Thursday, July 23, 2009

would you sell your kidney for...

A rabbi was recently arrested as part of the huge NJ corruption case. He is charged with trying to broker the sale of human kidneys. For $160,000. Which got me thinking -- would I sell my kidney to someone who needed it, for $160,000? A woman at Johns Hopkins, Pamela Paulk, recently donated her kidney in a 16 way donor swap. Her kidney went to a complete stranger, so that a friend of hers at Hopkins could get a kidney from someone else who was a better match.

I thought recently about doing the same thing as Pamela. As soon as my son is out of the house, I thought, I would volunteer to donate a kidney. But I soon chickened out, mentally--since I hadn't actually committed to anything, except in my mind. But now, sad to say, I got to thinking again. For $160,000, yeah, I think I would give up a kidney. I mean, I was going to just give one away. Why not help someone and profit at the same time?

Like I said, it's sad to say.

Wednesday, July 22, 2009


I am 47 today. I had a great birthday. Lots of sweet birthday wishes. A nice dinner with my husband and son. Got a couple of books as presents that I have been dying to read. Signed up for a half-marathon with a friend. We are going to walk it, not run it, but we have to finish in 5 hours.

My brother arrives tonight, so I will get to see him this weekend.

Life is full, and life is good!

Thursday, July 16, 2009


Fifteen years ago, I gave birth to a baby boy. 7 pounds 15 ounces, 21 inches long, if you care about such stuff. He had all the requisite fingers and toes, and we thought he was amazing. Fifteen years later, we still think he's amazing.

I am grateful that he's our son, and I am joyful at the prospect of what the next fifteen years might bring.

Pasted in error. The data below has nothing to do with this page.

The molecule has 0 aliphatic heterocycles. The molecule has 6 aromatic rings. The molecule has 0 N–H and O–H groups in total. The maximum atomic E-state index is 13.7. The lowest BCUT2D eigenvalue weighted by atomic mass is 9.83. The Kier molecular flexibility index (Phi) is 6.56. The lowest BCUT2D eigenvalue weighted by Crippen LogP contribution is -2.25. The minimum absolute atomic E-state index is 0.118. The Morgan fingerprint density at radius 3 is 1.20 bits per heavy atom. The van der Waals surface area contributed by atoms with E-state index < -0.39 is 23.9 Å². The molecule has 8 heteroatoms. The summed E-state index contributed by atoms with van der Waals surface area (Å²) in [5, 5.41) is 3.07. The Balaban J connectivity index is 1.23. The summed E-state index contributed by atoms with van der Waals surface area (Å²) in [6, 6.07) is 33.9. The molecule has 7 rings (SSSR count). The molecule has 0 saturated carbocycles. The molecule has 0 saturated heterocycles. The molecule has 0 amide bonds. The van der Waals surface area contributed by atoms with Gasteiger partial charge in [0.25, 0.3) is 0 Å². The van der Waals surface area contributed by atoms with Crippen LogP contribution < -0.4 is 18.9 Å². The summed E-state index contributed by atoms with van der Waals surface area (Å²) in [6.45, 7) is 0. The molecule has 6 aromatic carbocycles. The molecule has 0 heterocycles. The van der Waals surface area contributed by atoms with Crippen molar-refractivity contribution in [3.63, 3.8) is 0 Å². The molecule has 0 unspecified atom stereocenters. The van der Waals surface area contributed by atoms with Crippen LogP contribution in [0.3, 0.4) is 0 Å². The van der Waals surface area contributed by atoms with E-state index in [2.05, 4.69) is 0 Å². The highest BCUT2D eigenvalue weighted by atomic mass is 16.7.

Happy birthday, baby boy!

Wednesday, July 08, 2009

ocean city

I used to go to Ocean City for a week every summer when I was a kid. We didn't actually stay IN Ocean City most of the time; we usually stayed in a campground outside of Berlin/Snow Hill. But we would hang out on the beach near 1st Street. We would fish off the getty there. And we would spend one day on the Boardwalk, eating Thrasher's Fries, playing Skeeball, riding the rides, playing the games. Mom would spend the whole day in the Bingo hall (don't know if it's still there).

Ocean City then was crowded. The people were invariably white, and blue collar below 50th Street or so, and white and white collar north of 50th. Traffic was crazy, and it was very difficult to walk around.

I just spent a few days around the 4th of July at the Carousel on 117th Street. Oddly, even with the holiday, Ocean City was less crowded than when I was a kid. They have made improvements in the flow of traffic, and in the local bus system. It was pretty easy to cross Ocean Blvd, even at high noon.

The people were the biggest change. Ocean City has discovered diversity, finally. For the first time, I heard people speaking foreign languages. I saw people of every ethnic background, skins of every hue. It was great. Northern OC is no longer the province of the wealthier summer visitors.

There has been some attempt made to plant some grasses, and to clean the beach. The sand is weird, too soft to be "natural" if that makes any sense. Basically when you walk on the beach, you sink into the sand. I think it's because the sand is carted in, and cleaned by machine daily. It looks great, but isn't the beach sand you find in Ocean City New Jersey, or the Outer Banks.

I enjoyed the visit. I might even go back.